Committee Profile: Barry Cockayne, Group Sa Bugeye Sprite

We are lucky as a club to be supported by a strong committee made up of hard working and passionate people. You may know some well, but others not as much. So, over the next couple of weeks we are going to go behind the scenes and spend some time getting to know the people keeping our club running smoothly in 2020.

In our second committee profile, we spend a few minutes getting to know Barry Cockayne, once again with thanks to John Young.

Barry Cockayne and Kermit Bugeye Sprite

‘Kermit’ at Phillip Island by Neil Hammond, thanks to Barry Cockayne

Barry Cockayne, Group Sa Bugeye Sprite: A Life-Long Enthusiast, Official and Racer

By John Young

I first met Barry when we were both competing in Group Sa, Barry in his Bugeye and me in an MGA. But Barry has been involved in the sport much longer than that. “I lived in Deniliquin, and as a teenager took myself to the Australian Grand Prix in 1958,” said Barry, “The big names were there, like Moss and Brabham, Stan Jones and Bib Stillwell.”

Deniliquin had a strong local car club in those days, and Barry quickly got involved as an official. “I became a club office holder, a CAMS steward and race control team member at various circuits over the next 50 years, plus a stint as a series steward with the then V8 Supercar category,” said Barry.

Barry Cockayne and Bugeye Sprite

When it came to competition, Barry started out in lap dashes (the forerunner to modern super sprints) and purchased what he saw as the ideal platform for entry level motorsport – an LC Torana XU1. But as is so often the case, the financial challenges of mortgages and bringing up kids stood in the way of motorsport until he moved to Sydney in the ’90s. By then circumstances allowed him a little more time and budget to pursue his sporting ambitions, starting with super sprints and regularity and finally moving into historic racing.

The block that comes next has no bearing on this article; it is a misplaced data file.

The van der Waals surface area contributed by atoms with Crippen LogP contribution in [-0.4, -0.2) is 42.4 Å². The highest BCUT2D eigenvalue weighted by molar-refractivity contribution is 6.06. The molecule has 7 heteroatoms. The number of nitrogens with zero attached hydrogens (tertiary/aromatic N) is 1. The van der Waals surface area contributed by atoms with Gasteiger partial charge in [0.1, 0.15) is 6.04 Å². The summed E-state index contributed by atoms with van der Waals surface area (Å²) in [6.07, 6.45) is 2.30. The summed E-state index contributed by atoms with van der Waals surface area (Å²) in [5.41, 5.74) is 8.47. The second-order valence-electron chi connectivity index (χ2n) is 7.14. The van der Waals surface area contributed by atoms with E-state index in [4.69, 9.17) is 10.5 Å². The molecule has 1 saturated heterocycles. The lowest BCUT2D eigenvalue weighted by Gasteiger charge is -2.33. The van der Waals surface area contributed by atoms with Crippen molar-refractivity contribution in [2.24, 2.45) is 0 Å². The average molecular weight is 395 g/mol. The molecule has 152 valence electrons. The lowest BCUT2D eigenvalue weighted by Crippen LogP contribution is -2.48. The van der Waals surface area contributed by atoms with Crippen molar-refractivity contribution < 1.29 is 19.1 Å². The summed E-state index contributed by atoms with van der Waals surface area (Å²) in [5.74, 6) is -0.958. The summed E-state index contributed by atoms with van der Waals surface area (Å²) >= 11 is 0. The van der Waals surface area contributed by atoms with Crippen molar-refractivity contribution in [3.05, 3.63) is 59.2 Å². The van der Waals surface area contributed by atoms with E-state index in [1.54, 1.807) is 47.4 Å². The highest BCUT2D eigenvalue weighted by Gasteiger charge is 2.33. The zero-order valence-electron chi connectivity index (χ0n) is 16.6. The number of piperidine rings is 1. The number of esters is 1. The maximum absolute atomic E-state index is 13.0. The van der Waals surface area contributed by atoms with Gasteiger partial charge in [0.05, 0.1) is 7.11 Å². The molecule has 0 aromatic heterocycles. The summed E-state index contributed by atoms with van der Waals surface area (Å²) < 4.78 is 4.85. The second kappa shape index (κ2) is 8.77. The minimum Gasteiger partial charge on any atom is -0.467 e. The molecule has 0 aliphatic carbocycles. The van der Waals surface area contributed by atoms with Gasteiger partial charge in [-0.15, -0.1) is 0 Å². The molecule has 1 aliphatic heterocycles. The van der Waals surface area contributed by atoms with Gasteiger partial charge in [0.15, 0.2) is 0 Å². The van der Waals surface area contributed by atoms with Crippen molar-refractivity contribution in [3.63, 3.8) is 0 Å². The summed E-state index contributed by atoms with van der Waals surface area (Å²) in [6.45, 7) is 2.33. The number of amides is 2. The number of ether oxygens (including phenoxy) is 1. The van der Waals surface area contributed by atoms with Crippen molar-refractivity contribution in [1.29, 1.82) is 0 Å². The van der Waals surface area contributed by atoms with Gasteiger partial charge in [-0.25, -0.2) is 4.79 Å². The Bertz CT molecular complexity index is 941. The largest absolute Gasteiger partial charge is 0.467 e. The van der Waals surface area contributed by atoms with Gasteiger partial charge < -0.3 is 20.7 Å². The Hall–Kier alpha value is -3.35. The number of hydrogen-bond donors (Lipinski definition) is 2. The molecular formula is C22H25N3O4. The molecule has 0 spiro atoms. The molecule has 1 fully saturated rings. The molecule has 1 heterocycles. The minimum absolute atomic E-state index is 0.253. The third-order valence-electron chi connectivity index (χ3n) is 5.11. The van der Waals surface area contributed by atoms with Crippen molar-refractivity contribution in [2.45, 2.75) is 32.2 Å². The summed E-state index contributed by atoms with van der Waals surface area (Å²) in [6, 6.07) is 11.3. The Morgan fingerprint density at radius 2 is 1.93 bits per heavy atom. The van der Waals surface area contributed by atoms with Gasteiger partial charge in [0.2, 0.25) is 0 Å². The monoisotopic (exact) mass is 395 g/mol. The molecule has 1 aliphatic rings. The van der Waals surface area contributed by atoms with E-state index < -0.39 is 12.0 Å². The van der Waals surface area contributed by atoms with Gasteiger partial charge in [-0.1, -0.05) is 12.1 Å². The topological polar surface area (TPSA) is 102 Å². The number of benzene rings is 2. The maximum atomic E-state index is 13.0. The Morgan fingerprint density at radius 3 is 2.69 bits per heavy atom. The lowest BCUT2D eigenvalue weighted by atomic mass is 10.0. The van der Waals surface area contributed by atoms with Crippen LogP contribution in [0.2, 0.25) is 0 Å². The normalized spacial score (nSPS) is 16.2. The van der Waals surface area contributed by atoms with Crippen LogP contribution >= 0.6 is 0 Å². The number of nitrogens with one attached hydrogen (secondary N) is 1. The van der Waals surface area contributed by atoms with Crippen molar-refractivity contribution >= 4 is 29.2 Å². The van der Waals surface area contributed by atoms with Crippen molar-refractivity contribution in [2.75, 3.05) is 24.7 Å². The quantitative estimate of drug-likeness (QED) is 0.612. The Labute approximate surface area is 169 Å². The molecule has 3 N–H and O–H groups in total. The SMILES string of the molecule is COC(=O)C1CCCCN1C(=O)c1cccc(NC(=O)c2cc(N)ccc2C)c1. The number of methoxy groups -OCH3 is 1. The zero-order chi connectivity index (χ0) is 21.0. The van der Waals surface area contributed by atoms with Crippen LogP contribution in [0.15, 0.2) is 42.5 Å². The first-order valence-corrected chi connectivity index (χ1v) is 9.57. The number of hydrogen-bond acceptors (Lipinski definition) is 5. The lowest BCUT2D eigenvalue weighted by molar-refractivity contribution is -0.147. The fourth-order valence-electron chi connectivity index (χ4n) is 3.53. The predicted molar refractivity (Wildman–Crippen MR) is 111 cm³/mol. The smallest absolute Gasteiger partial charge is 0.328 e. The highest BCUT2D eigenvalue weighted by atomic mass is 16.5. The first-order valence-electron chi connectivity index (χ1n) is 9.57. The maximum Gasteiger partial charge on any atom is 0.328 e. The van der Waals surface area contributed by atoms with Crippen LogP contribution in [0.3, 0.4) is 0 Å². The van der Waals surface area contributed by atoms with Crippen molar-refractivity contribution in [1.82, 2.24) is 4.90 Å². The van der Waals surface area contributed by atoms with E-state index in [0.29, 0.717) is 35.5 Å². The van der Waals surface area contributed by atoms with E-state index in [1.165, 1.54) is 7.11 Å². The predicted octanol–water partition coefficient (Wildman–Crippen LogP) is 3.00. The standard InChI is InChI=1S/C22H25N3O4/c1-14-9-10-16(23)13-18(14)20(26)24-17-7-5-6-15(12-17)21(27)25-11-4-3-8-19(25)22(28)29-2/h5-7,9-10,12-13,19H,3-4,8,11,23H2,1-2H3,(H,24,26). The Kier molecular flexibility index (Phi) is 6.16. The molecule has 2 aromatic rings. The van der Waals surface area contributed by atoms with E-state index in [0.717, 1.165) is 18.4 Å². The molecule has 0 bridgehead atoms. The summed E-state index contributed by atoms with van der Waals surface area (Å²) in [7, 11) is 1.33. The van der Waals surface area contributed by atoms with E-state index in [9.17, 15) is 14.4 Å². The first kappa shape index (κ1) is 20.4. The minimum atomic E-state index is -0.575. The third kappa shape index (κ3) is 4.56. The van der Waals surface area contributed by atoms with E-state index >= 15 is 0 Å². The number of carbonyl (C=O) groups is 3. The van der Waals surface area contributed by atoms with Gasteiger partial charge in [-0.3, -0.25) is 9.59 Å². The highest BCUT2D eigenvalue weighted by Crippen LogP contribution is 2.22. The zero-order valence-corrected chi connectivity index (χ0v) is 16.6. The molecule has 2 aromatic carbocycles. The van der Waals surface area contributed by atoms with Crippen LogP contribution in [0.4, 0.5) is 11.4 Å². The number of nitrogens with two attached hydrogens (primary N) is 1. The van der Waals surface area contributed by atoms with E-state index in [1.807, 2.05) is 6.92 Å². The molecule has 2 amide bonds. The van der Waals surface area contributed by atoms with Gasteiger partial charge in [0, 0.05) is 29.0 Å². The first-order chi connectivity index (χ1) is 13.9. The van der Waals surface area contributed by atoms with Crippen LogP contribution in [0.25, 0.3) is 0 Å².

However, it wasn’t an XU1 or even a Group Nb EH Holden that became Barry’s weapon of choice (although an EH was a candidate for the shopping list.) Another of Barry’s favourite cars was the Bugeye Sprite, and it was in one of these that he took to the tracks in regularity.

Barry Cockayne Bugeye Sprites

Apparently Bugeyes breed when they’re locked away in the garage. After about six years in regularity, Barry decided to move up to Group Sa, and obtained his GC Licence at the tender age of 65. Rather than modify the car he had been using in regularity, another one which had been properly developed for racing became available and was added to the Ecurie Cockayne fleet.

Barry said that after buying the group Sa car, he went over it from one end to the other, since when it has just required regular maintenance. “In fact, I’ve got three Bugeyes now,” said Barry, “including a quite tidy and very useable road car.”

Barry Cockayne and Kermit Bugeye Sprite

It’s no secret that Group Sa numbers have dwindled a bit in recent years, and where there used to be four Bugeyes at most meetings, nowadays it’s mainly Barry and Greg Prunster left to carry the flag. This means that the smaller capacity Sa cars are often gridded up with Groups J, K and L, which can present problems. “These cars have very different performance characteristics to the Bugeye, with great straight-line speed combined with marginal cornering and brakes. The Bugeye, on the other hand, is all about flow.” Nevertheless, Philip Island is Barry’s favourite circuit, even though the Sprite must run out of revs pretty soon when coming onto the straight!

Barry Cockayne Bugeye Sprites

By Alister Duncan

As far as dream cars go, Barry has an XU1 and an E30 BMW in the garage, but if he could, the current E30 would be replaced by an E30 M3. Nearby would be a Range Rover Sport, a suitable upgrade in Barry’s tow car department. And which racing cars would he like to own? “If I could fit into it, I’d love a Cooper Formula Junior. Another race car that really appeals to me is the Elfin Streamliner.” Well, who could disagree?

Looking at the historic racing environment, Barry said that the level of sportsmanship is very high – and high on his list of reasons he would advise people to get involved. And advice for newer drivers? “Don’t forget to breathe… I reckon I didn’t breathe for two laps the first time I went to Oran Park!”

Barry Cockayne and Kermit Bugeye Sprite

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